Canada, China to Open ‘Ministerial Dialogue’ on Climate, Environment
Canadian Prime Minister Justin Trudeau and China’s Premier Li Keqiang issued a joint statement in Beijing and Ottawa in which they promised a new ministerial-level dialogue on climate and the environment, and common support for the Paris climate agreement against efforts by other countries to water down its terms and avoid its commitments.
But while the joint statement includes a commitment to reduce “reliance on fossil energy” and “transitioning to clean energy,” it also lists nuclear energy and natural gas alongside renewables in the examples it offers of “cleaner fuels”.
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The two leaders’ statement asserted that “intensified cooperation between Canada and China is vital to mitigating climate change and adapting to its effects around the world.” The two declared their commitment “to take concrete actions to encourage the transition to a competitive, low-carbon, climate-resilient economy and society, and promote clean growth.”
(Although Canada’s previous declarations of commitment have not always been followed by so much action.)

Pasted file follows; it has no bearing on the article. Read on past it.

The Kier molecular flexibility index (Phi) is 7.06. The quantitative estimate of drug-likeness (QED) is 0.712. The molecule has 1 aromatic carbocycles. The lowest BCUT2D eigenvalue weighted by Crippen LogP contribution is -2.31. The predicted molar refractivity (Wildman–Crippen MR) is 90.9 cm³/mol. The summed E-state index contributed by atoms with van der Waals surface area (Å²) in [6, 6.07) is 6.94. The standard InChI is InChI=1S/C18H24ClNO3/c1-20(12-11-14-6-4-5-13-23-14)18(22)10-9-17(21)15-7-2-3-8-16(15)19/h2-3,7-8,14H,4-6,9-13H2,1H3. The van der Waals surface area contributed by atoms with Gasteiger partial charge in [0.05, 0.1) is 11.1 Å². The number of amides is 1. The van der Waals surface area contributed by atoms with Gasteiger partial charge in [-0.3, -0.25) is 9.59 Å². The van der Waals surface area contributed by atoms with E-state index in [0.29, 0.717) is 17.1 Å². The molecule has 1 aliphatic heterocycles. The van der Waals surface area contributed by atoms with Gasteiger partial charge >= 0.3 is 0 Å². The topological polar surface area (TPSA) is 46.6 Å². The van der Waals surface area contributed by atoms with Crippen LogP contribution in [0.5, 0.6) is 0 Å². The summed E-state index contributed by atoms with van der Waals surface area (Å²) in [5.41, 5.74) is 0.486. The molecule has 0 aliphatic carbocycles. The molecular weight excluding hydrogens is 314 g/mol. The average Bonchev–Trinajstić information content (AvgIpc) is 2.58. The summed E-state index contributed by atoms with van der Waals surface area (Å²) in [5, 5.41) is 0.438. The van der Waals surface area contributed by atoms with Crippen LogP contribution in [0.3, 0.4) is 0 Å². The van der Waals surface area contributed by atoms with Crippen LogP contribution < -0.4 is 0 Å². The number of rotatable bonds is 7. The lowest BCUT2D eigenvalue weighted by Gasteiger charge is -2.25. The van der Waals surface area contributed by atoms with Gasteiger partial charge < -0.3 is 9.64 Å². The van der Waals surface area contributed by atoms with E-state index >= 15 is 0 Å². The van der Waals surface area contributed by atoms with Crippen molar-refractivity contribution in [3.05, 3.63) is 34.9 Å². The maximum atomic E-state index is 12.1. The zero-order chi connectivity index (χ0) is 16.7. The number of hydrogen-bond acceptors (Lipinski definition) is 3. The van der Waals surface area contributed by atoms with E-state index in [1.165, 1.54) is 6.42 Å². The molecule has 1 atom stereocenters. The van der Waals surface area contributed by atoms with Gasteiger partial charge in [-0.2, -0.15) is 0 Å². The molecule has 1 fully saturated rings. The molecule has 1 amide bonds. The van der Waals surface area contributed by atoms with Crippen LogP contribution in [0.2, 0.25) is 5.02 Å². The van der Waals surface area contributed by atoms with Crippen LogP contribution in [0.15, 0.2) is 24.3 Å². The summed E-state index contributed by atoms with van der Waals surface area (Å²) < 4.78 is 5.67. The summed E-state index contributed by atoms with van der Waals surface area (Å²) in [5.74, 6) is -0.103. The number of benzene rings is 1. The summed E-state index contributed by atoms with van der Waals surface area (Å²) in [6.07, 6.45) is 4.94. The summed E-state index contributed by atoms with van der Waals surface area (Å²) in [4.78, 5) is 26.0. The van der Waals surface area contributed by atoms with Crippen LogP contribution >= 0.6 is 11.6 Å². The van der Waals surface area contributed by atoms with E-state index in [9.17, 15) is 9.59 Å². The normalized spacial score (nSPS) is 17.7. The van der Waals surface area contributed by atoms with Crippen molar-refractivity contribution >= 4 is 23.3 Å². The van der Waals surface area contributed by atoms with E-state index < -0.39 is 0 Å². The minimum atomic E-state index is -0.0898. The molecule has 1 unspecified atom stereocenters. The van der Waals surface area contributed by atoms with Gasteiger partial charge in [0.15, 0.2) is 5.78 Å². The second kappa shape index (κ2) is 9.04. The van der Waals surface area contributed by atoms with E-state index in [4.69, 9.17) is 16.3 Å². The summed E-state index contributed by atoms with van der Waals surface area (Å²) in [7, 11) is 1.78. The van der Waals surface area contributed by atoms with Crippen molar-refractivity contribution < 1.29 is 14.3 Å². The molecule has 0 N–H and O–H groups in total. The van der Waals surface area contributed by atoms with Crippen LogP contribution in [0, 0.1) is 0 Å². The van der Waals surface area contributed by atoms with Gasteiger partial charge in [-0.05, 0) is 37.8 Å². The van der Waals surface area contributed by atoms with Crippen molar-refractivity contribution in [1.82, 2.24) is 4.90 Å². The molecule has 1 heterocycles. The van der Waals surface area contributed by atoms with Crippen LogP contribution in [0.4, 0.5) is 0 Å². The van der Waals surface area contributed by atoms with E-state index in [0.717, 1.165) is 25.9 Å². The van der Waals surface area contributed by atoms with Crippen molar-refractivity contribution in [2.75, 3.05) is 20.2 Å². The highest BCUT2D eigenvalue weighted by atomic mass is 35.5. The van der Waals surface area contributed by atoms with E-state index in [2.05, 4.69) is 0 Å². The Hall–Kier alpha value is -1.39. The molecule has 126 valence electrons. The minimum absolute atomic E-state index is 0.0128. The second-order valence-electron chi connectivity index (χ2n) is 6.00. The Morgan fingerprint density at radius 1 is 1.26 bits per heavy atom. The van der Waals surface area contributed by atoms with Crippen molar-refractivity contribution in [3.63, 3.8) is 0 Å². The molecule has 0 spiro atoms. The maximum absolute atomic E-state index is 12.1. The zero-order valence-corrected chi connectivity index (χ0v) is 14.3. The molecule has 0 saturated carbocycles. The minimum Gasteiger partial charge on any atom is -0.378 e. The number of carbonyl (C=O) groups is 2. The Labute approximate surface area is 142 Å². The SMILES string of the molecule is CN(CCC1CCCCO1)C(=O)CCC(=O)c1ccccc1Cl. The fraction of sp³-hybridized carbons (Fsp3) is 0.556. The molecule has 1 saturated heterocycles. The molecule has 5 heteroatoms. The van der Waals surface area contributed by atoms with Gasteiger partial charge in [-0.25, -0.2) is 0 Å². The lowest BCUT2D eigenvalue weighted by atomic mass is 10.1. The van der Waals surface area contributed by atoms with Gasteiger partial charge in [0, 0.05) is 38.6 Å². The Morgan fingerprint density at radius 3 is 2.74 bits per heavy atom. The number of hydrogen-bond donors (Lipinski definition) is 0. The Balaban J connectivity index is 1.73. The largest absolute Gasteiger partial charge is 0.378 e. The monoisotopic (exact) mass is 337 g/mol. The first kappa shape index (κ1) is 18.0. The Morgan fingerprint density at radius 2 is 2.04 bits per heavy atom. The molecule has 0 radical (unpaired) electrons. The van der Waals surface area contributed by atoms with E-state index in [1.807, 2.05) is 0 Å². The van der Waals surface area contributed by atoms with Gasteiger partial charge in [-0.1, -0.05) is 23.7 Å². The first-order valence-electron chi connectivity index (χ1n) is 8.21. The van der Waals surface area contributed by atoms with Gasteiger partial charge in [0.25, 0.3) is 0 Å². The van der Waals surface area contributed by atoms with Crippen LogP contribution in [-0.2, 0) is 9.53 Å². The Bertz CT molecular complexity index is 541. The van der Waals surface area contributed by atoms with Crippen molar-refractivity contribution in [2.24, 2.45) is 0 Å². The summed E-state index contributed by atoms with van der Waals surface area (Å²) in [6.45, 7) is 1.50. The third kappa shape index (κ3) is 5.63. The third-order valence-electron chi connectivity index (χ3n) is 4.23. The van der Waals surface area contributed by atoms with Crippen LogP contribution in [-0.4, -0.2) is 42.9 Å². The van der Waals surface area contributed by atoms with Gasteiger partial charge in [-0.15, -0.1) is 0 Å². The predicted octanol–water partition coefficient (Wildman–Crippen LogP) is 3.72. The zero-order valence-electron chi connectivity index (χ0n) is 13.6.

“The Paris agreement is irreversible and will not be renegotiated,” the two premiers asserted on Monday. They called on “all parties to uphold the agreement, to implement their NDCs [national commitments], and to strengthen their efforts over time.”
Under the heading of “Concrete Bilateral Cooperation,” the two said they would establish “appropriate” dialogue between Environment and Climate Change Canada and the National Development and Reform Commission of China, to “allow for high-level engagement and cooperation on issues of mutual interest including clean air, water, and soil, chemicals management, biodiversity, and conservation areas.”
The ministerial-level forum will be expected to share approaches and best practices to containing climate change, “including strengthening cooperation on market-based solutions, such as Canada’s approach to carbon pricing and China’s national emission trading system.”
Trudeau and Li also affirmed that their countries “will seek ways to expand our energy trade (including liquefied natural gas), as well as accelerate commercial progress in our nuclear energy sector, including through the joint development of the Advanced Fuel CANDU Reactor in China and third country markets, and the expanded trade of uranium.”
The new ministerial partnership gives formal status to an idea floated last March by Environment and Climate Change Minister Catherine McKenna, who suggested then that Canada would turn to China as its lead partner in efforts to cut greenhouse gas emissions and tap into a burgeoning new energy economy.